Farmers all over were ignoring the rules of taking care of the soil in response to pressure from the government and the lure of money. The soil was overworked, and the sod, the top part of the soil that protects the soil, eventually started wearing away.
For four years, farmers produced enormous amounts of wheat. Their bank accounts grew larger. The rain fell regularly, and life was good.
And then… the war was over. The demand died down. Other countries started producing their own wheat again. The army had less need for wheat. Suddenly, it wasn’t so easy to sell their wheat.
Prices dropped. A lot.
Now the farmers had to produce even more to make the same amount they had made before the war. They worked the soil even harder.
They struggled. There were droughts. The soil did not produce the same quality of wheat that it had in the past. But most farmers managed all right, until 1929.
Papa came into the house, his face white. He held up a newspaper. The headline read: “Stock market crashed. Investors lost everything.”
“We have nothing left,” he told Mama hoarsely. “The bank closed down. All the money is gone.”
“At least we have our crops,” Mama said comfortingly.
“If anyone will buy them….” Papa muttered. “And I owe people money for the new tractor I bought. I have to pay the mortgage on the farm. What will we do?”
The Smiths weren’t the only ones suffering. Many people lost all their money and their means to earn money. People were thrown out of their homes. They were starving in the streets. The government was in crisis mode, trying to fix everything.
The farmers couldn’t sell their wheat. No one could afford to buy it.
In the past, during a hard year, the banks were forgiving. They would extend the mortgages. Farmers could buy items on credit. But not this time.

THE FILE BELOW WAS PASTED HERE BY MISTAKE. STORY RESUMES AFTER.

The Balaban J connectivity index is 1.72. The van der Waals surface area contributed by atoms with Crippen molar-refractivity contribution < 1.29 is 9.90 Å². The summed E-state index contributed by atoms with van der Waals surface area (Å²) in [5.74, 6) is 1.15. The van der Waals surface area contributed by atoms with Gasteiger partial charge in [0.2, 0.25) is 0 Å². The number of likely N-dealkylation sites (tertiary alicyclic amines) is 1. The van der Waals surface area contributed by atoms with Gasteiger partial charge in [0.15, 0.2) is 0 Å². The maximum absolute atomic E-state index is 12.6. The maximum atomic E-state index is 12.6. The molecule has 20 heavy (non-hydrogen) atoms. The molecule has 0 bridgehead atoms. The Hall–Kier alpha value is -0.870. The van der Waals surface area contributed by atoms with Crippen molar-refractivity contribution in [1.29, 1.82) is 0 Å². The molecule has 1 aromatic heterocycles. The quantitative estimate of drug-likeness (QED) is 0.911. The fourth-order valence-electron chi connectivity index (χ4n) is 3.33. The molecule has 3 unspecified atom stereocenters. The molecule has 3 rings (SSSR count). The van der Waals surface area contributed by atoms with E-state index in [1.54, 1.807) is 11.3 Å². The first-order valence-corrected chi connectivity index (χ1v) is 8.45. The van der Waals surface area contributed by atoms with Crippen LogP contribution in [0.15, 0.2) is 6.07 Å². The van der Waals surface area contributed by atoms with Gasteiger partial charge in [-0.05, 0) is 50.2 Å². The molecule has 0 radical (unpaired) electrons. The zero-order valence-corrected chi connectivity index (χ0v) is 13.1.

It was the Great Depression, and the entire country was out of money.
If all that misery wasn’t enough, in the early 1930s the droughts started.
The Great Plains (this Southwestern region of the US) were used to droughts, which occurred every couple of years. During that time, you just prayed for rain and hoped for the best. You ate a little less, made a little less money, but you survived.
This was much worse. This time, people living in those states were starving, just like the rest of the country. During past droughts, they had begged and borrowed money from their wealthy relatives. Now, their relatives were just as poor as they were.
The worst problem was the soil. After the war, to make more money, famers had squeezed more cattle and sheep onto smaller areas of soil. They also stopped the conservation practices and kept plowing up the sod, which damaged the soil and made it very dry. Water rests underneath the sod, but if there is no sod, then the water dries up. When the strong winds blew, which was often, the soil turned to dust and blew away. Because the soil had been ruined during the war years, with every gust of wind, it rose up into the air and created dust storms.
It was a vicious cycle. Because there was no rain, there were dust storms, which dried up the soil and created more dust.
What was it like to live in the Dust Bowl?
We’re used to dust as a thin substance that doesn’t really hurt anyone. The worst it might do is make you cough when you climb into an old attic.
This was different. So much dust would coat the ground after a dust storm that it would be as heavy as a layer of snow — if not heavier. And the health effects were a lot more damaging. Children during that time had no idea what rain was. They had never seen it. All they knew was dust. Thick black dust that got into their noses and clothing and made them sick.